Dovedale is traditionally most well-known for its dramatic rock formations. The first rocks we reached were Dovedale castle. One of our colleagues had already suggested renaming the rocks in Dovedale as an activity, so we thought we would give it a go. Anna decided that Dovedale Castle actually looked like a gorilla and chimp sitting together (I couldn’t see it). Next we arrived at the Twelve Apostles. From Lover’s leap these rocks look quite threatening and I didn’t think the ‘Twelve Apostles’ was suitable, perhaps they could be more suitably called ‘The Guardians’ as it looks like they are hiding a big secret. Neither of these areas are well covered by our collection so we moved swiftly on.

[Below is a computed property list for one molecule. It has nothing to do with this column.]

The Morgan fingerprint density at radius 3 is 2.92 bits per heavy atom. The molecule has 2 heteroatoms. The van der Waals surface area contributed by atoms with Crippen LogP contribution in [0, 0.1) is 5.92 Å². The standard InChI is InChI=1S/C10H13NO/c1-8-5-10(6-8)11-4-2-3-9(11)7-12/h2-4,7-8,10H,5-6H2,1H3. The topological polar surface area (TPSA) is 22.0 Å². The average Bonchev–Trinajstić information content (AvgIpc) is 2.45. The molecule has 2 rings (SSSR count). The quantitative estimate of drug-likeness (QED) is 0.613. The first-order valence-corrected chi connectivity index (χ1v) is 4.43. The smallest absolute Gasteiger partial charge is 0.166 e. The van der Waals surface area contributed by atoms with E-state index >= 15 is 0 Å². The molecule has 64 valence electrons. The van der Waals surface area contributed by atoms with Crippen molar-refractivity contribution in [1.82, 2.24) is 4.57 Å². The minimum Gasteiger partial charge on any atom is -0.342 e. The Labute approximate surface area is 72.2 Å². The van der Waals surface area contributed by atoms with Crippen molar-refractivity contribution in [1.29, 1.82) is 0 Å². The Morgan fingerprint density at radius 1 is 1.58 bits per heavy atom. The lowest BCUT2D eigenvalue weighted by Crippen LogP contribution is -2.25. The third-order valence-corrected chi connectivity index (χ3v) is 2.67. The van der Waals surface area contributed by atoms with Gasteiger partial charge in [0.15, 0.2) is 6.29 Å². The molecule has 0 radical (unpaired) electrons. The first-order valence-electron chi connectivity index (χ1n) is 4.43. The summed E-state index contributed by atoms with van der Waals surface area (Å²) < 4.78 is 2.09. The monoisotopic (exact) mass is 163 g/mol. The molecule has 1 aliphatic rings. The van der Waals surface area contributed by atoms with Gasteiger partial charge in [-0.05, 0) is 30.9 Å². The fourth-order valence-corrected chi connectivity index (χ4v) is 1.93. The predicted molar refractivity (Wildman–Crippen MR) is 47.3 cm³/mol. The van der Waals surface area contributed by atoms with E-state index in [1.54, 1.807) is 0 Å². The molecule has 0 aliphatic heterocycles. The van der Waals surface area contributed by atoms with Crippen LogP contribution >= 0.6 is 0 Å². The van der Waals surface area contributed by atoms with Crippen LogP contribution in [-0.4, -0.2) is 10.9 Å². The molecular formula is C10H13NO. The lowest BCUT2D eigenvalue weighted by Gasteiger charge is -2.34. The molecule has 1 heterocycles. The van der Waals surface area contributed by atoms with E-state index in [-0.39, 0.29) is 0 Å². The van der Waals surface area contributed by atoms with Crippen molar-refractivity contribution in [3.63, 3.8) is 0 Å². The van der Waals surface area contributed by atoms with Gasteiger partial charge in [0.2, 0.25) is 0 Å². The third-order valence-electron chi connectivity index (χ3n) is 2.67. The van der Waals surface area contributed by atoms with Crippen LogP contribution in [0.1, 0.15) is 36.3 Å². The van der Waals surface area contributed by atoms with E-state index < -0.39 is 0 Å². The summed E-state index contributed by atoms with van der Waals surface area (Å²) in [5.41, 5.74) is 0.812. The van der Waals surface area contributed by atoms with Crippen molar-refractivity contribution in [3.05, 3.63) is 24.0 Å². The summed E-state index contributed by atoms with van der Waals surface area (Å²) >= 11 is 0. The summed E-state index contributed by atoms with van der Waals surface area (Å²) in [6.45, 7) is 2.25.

Me at Lover's Leap noting down our activity ideas.

Me at Lover’s Leap noting down our activity ideas.

As we descended from Lover’s Leap and made our way to Church Rocks and Reynard’s Cave we were reminded of the tale of Dean Langton, who fell to his death in 1786 whilst cavorting up the hillside with Miss De La Roche. His horse sustained only minor injuries. In full it is a great story and it could work well as audio on our app. Next up were Church Rocks and Tissington Spires. This area was a favourite of artists’ and we have a lot of paintings and prints of here. Could we inspire people to take a photo or make a drawing and share it with us? We would love to see how others view the landscape too, not just 18th Century artists!